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Last week, the average interest rate on refinanced student loans fell slightly. Overall, rates remain low, making student loan refinancing an attractive option for borrowers.
For borrowers with a credit score of 720 or higher who prequalified in Credible.com’s student loan marketplace from October 31 through November 5, the average fixed interest rate on a 10-year refinance loan was 5.71%. On a five-year variable-rate loan, the rate was 2.95%, according to Credible.com.
Related: Best Student Loan Refinance Lenders
Fixed rate loans
Last week, the average fixed rate on 10-year refinance loans fell 0.03% to 5.71%. The previous week, the average was 5.74%.
Because fixed interest rates don’t change over the term of a borrower’s loan, it’s possible to lock in a rate that’s significantly lower than what you would have received this time last year. The average fixed rate on a 10-year refinance loan this time last year was 3.48%, 2.23% lower than the current rate.
A borrower refinancing $20,000 in student loans at the current average fixed rate would pay about $219 per month and about $6,297 in total interest over 10 years, according to Forbes Advisor’s student loan calculator.
Variable rate loans
Average variable rates on five-year refinance loans fell last week to 2.95% on average from 3.31%.
Unlike fixed rates, variable interest rates fluctuate over the life of a loan depending on market conditions and the index to which they are linked. Many refinance lenders recalculate rates monthly for borrowers with variable rate loans, but they usually limit the rate height, to 18%, for example.
If you were to refinance an existing $20,000 loan into a five-year loan at a variable interest rate of 2.95%, you would pay around $359 on average per month. In total interest over the term of the loan, you would pay approximately $1,536. Of course, since the interest rate is variable, it can fluctuate up or down from month to month.
Related: Should You Refinance Student Loans?
When should you refinance student loans?
Lenders generally require you to graduate before refinancing. While it’s possible to find a lender without this requirement, in most cases you’ll want to wait to refinance after you graduate.
Keep in mind that to get the lowest interest rates, you’ll need good or excellent credit.
Using a co-signer is an option for those who do not have sufficient credit or income to qualify for a refinance loan. Alternatively, you can wait until your credit and income are stronger. If you decide to use a co-signer, make sure they know they will be responsible for payments if you can’t for some reason. The loan will also show up on their credit report.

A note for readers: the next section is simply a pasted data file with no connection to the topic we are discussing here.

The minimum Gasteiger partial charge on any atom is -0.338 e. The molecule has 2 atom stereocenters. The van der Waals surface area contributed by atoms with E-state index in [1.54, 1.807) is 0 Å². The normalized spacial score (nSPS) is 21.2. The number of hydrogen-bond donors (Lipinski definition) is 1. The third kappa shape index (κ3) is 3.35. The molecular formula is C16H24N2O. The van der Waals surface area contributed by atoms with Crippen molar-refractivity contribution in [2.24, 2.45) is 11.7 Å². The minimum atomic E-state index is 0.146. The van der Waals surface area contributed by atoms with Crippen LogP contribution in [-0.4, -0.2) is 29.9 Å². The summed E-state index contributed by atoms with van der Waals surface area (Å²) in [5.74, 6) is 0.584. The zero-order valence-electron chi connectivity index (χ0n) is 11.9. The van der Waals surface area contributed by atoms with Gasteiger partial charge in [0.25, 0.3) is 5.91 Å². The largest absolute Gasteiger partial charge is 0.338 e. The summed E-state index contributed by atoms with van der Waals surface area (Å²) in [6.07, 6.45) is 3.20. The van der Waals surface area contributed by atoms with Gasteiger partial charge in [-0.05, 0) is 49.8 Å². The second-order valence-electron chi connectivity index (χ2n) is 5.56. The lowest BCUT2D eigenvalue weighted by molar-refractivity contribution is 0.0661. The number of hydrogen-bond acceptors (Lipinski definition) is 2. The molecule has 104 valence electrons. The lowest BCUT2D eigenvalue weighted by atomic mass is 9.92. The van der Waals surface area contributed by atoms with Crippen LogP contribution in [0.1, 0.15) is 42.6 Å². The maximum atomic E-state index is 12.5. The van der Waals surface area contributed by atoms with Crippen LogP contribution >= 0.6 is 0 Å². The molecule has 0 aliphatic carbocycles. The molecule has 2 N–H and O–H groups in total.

It is important to make sure that you will save enough money when refinancing. While many borrowers with strong credit ratings could benefit from refinancing at today’s interest rates, those with weaker credit will not benefit from the lowest rates available.
Do the math to see if refinancing will benefit your situation. Shop around for rates, then calculate what you could save.
What to Consider When Comparing Student Loan Refinance Rates
Refinancing a student loan at the lowest possible interest rate is one of the best ways to reduce the amount of interest you’ll pay over the life of the loan.
While variable rates may start low, they could rise in the future, making it a gamble. But one way to limit your exposure to risk is to pay off your new refinance loan as quickly as possible. Keep the loan term as short as possible and pay extra when possible so that you are not subject to possible rate increases in the future.
When considering your options, compare rates from multiple student loan refinance lenders to ensure you don’t miss out on possible savings. Determine if you qualify for additional interest rate reductions, possibly by choosing automatic payments or having an existing financial account with a lender.
Refinancing Student Loans: What Else to Consider
When you refinance federal student loans to a private loan, you lose access to some federal loan benefits. You will no longer have access to features such as:
You may not need these programs if you have a stable income and plan to pay off your loan quickly. But be sure you won’t need these programs if you plan to refinance federal student loans.
If you need the benefits of these programs, you can refinance only your private loans or only a portion of your federal loans.